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War in the Mediterranean – Part 4 – Italy on the brink – Regia Aeronautica

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How was the situation for the RA – Regia Aeronautica (Italian Royal Air Force) just before Italy entered into the immense event that became the Second World War? Did they have the equipment, the people, the organisation? Did they have a choice? What were the Italian intentions with the war? How was their Air Force meant to contribute to this?

On June 7th 1940 the following message was transmitted from the S.M.G. – Stato Maggiore Grande – the Italian Superior Command:

“In confirmation of the communication from today’s meeting of Head of S.M., I repeat that the order of the Duce is the following; Keep an absolute defensive attitude towards France (Alps, Corsica, Tunisia, Djibouti), both on land and in the air. At sea: If you encounter French and British forces together consider attack on all enemy forces: If you encounter only French forces only evaluate their intentions but be not the first to attack unless you are set in an unfavorable condition”.

Savoia-Marchetti SM.79 – queen of the Italian Air Force


Il Duce obviously saw the British as his most dangerous enemy. This was three days before Italy declared war on France and Great Britain, nine months after the German invasion of Poland. The British had just been driven out of France and the Germans were now on the verge of breaking the French defenses along the River Somme, which would be their last realistic defense line. Mussolini was ready. Or was he? It is interesting to see the similarities in the organizing of the German and Italian leadership. At the top of the pyramid were the two dictators, both acting as Supreme Commanders of their military establishments. Both had only a minimal immediate staff to support them in their strategic planning and coordination of the three main military branches, the Army, Navy and Air Force. Consequently, there was always the problem of integrating these forces efficiently in their operations. Hitler worked this system purposely to keep control over his generals, to separate them, so to speak. Mussolini probably did not understand the drawbacks of this system and he was very disappointed when in June the King stated that he would stand as the formal Superior-in-Command, even if the practical leadership was delegated to Mussolini. Mussolini was a not a military man as such, on this point he resembled Hitler, but saw his way forward mainly from a political point of view. The British, on the other hand, had gone the other way with an overly complex command network. For the fighting around the Mediterranean this would not complicate matters that much as much responsibility was delegated to the local commanders. There was another similarity between the Italian and German leadership. The leaders directly below the two dictators were vehemently opposed to entering into war – at the time. Mussolini’s aim was simple. He wanted to increase Italy’s stature in the Mediterranean and as a colonial Power. Like Hitler he saw a need to expand the territories available for Italian expansion – Lebensraum. To this purpose he was willing to compromise and endanger himself as to which partners he chose to achieve his aims.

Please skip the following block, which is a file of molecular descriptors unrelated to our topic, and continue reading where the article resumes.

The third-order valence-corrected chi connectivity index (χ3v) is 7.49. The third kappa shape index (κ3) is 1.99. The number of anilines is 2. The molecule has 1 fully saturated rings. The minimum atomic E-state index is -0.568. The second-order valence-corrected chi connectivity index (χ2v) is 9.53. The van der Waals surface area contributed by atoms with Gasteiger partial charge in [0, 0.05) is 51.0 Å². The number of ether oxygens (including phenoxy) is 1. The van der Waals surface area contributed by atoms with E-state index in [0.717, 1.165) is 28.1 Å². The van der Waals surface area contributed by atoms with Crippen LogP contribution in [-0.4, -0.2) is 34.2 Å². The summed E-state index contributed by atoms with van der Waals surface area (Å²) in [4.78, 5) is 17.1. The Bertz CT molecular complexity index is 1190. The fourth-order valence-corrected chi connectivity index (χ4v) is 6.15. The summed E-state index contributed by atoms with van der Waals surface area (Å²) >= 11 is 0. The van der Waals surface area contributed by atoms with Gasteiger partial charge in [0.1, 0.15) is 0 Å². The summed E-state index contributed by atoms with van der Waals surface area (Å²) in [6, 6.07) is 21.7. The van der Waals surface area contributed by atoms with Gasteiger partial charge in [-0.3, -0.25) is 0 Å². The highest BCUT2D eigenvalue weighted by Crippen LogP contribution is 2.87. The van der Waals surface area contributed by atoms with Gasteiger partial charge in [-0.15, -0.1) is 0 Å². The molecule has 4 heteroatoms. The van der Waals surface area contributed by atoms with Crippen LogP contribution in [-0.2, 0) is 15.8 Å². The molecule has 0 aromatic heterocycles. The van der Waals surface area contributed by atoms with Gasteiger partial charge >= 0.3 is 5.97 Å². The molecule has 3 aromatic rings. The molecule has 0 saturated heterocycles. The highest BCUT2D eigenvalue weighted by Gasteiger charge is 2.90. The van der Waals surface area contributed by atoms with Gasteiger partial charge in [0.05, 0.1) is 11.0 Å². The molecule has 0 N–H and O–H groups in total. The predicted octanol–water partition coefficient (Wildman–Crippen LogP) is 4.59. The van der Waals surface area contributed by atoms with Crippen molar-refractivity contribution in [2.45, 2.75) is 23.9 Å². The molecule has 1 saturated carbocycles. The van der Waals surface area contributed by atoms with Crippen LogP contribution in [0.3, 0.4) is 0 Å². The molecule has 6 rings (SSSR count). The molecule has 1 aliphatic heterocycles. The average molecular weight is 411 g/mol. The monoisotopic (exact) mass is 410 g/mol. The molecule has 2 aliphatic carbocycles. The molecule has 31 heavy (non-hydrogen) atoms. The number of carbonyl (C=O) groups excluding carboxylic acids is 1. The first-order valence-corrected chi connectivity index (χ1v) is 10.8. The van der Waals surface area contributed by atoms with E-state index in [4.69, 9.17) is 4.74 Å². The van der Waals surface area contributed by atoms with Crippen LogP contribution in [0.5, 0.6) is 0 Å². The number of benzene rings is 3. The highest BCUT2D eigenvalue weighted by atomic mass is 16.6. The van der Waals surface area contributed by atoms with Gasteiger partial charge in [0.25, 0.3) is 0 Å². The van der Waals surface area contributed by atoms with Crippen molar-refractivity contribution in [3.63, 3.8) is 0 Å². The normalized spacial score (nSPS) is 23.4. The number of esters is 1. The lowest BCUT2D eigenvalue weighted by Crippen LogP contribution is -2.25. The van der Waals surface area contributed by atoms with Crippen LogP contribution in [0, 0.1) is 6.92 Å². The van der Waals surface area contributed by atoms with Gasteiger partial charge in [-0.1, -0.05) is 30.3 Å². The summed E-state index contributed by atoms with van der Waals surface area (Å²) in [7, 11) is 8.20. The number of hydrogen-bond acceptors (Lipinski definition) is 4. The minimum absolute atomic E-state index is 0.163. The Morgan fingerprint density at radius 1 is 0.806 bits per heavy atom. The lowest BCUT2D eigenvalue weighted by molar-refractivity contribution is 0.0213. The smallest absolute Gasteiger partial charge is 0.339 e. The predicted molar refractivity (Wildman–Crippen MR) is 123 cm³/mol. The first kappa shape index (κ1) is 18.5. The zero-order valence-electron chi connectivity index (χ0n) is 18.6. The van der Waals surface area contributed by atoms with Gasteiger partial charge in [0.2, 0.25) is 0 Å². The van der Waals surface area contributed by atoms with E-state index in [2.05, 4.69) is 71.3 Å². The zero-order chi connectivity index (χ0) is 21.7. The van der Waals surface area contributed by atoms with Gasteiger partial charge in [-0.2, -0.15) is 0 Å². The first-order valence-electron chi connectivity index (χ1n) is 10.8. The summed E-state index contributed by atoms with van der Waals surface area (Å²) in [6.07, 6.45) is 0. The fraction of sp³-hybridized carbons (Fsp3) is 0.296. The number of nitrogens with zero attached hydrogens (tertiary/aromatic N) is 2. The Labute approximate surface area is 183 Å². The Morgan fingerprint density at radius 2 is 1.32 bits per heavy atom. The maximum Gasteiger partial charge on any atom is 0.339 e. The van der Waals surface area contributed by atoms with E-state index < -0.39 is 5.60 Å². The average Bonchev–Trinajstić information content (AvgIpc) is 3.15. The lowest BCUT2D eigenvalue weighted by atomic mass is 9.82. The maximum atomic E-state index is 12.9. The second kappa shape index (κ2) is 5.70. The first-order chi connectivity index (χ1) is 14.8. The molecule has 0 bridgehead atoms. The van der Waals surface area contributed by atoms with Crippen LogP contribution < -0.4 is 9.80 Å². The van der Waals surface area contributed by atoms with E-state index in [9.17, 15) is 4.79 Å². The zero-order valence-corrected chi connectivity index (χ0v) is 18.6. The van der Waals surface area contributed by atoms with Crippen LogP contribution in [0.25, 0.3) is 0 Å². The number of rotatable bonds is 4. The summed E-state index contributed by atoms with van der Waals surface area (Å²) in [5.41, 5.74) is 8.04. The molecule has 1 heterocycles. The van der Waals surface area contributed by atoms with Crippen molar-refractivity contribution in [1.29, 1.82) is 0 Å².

The Ethiopian adventure had worked out well for him. Even if the other great powers had protested and the League of Nations voted for embargo on trade with Italy, this had resulted in but minimal practical problems. The same can be said about Italy’s engagement in the Spanish Civil War, followed by the superficially disguised inclusion of Albania into Italy. The nations that could have put a break on Mussolini in these places discreetly looked away, not to contribute to a further approach between Italy and the fast upcoming Germany. With Ethiopia safely in the bag, Mussolini could now look to his two other projects, North Africa and the Balkans. The relatively new Italian colony of Libya was firmly established after the subjugation of the domestic resistance in the beginning of the thirties, a resistance that had lingered on and off for twenty years. But, there were also large Italian minorities in French Tunis, the Western neighbor of Tripolitania. Here was a pretext to contribute to the downfall of France. If Great Britain did not follow France in her fall, Egypt, with the Suez Canal, would have to be an important target for Italy to secure its communication line to Italian East Africa. In the beginning of June, after the British headlong flight from Dunkirk, it was not unreasonable to think that England eventually would come to terms with the Axis.

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